Route 29 interchange with the ICC. Image from Google Maps.

Montgomery County is currently deciding what projects to prioritize for its share of state transportation funds. But elected officials are divided over whether to support building new interchanges along Route 29 in East County, or a Bus Rapid Transit line instead.

Tomorrow, the County Council will discuss its transportation priority letter, which requests funding for specific projects from the state. The council’s Transportation and Environment committee has recommended taking a progressive shift to prioritize more bicycle, pedestrian, and transit projects.

Led by chair Roger Berliner and at-large councilmember Hans Riemer, the committee prioritized funding to extend the Corridor Cities Transitway to Clarksburg, WMATA’s Priority Corridors bus network, and funding to implement bicycle-pedestrian priority areas throughout the county. They also voted to remove three out of four proposed new interchanges on Route 29 in White Oak and Burtonsville.

Several interchanges have been built on the corridor between Silver Spring and Burtonsville in recent years, creating a partially closed-access highway between Route 198 and New Hampshire Avenue that narrows down to a typical, six-lane arterial south of New Hampshire Avenue, where Route 29 approaches downtown Silver Spring.

There have been plans on the books for years to add four additional interchanges north of White Oak, at Fairland and Musgrove roads, Tech Road, Stewart Lane, and Greencastle Road, which has the support of County Executive Ike Leggett. The total price tag? $344 million.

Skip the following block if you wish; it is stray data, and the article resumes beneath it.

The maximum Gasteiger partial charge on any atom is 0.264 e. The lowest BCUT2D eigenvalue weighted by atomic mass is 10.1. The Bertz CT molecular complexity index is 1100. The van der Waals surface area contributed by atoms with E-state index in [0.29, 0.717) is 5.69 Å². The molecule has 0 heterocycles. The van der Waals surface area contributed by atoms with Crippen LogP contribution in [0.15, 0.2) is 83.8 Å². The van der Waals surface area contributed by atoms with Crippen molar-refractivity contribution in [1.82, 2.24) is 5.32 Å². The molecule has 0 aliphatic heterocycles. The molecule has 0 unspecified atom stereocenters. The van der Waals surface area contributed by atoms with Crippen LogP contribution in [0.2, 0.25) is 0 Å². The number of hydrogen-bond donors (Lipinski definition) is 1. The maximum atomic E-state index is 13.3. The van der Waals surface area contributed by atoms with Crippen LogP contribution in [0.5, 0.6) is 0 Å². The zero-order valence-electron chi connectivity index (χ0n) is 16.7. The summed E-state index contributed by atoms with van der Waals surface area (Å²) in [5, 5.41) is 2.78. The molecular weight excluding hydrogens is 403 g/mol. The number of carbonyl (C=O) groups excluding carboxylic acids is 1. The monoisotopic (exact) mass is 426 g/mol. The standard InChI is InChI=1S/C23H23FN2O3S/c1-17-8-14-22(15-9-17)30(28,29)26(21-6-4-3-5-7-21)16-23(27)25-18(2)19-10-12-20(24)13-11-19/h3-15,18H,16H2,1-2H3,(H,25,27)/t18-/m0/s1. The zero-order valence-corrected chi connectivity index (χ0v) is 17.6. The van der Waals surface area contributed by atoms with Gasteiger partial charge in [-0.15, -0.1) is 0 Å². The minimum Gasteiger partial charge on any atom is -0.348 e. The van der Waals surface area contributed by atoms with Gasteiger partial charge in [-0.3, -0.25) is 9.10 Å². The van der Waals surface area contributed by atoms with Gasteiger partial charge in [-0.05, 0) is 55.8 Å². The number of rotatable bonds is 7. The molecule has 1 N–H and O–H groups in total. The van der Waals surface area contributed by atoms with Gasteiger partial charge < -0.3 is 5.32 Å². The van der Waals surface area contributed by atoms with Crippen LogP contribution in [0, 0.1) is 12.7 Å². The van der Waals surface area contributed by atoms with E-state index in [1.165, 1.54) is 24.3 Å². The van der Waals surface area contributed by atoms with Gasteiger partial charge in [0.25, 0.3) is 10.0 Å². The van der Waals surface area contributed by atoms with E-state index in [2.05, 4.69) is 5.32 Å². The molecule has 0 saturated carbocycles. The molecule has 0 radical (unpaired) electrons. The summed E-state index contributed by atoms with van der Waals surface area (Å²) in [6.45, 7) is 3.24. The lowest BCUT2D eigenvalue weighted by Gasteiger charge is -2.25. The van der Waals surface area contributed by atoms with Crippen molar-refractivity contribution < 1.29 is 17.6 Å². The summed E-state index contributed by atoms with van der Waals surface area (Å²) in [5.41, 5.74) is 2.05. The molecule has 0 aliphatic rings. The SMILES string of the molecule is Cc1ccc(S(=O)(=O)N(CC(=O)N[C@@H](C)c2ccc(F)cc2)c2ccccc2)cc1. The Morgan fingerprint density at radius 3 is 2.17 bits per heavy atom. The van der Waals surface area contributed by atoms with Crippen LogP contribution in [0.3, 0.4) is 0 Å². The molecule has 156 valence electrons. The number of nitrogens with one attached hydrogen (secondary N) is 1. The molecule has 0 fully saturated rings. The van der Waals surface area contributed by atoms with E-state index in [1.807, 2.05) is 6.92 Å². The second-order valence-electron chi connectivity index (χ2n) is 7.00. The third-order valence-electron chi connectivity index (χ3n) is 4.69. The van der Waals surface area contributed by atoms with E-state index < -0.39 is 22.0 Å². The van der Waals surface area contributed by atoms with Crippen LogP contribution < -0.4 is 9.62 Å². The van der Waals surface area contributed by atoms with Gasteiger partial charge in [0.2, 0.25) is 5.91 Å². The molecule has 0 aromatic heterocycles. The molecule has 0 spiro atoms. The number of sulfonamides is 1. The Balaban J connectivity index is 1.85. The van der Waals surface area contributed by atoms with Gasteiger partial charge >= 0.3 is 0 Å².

The problem is, the real bottleneck on Route 29 is south of all these intersections in the Four Corners neighborhood, where drivers queue to get on the Beltway. State and county planners know they will never widen Route 29 through Four Corners, meaning new interchanges will only speed more commuters to the bottleneck faster. The interchanges will also make pedestrian connections across the highway more difficult, while increasing the flow and speed of traffic in areas like Four Corners, reducing pedestrian safety.


A family tries to cross Route 29 at Stewart Lane, where an interchange is proposed. Photo by dan reed! on Flickr.


That’s why the council committee and the Planning Board both recommended removing additional interchanges from this year’s list. Route 29 is one of the 10 corridors in the county’s newly-approved BRT network, and Planning Department staff who ran models on the corridor suggested implementing BRT first, and then reviewing whether the interchanges are still needed. They estimate that an 11-mile BRT line between Silver Spring and Burtonsville would cost $351 million, similar to the three interchanges.

While Bus Rapid Transit is not yet ready for construction on Route 29, requesting funds for the three interchanges now would absorb a significant amount of state funds for years to come, making it more difficult to fund needed, high-quality transit in the corridor in the future.

A chart comparing the County Executive’s proposals and committee recommendations is on the last page of the council packet. At-large councilmember Nancy Floreen wants to see all four interchanges on 29, while the County Executive wants two: Fairland/Musgrove and Tech. It’s unclear where the rest of the Council stands on the issue, especially newly-appointed interim Councilmember Cherri Branson whose district (District 5) includes Route 29.

If you want to see Montgomery County prioritize Bus Rapid Transit and other sustainable transportation projects above decades-old, grade-separated interchanges, click here to send county leaders an email.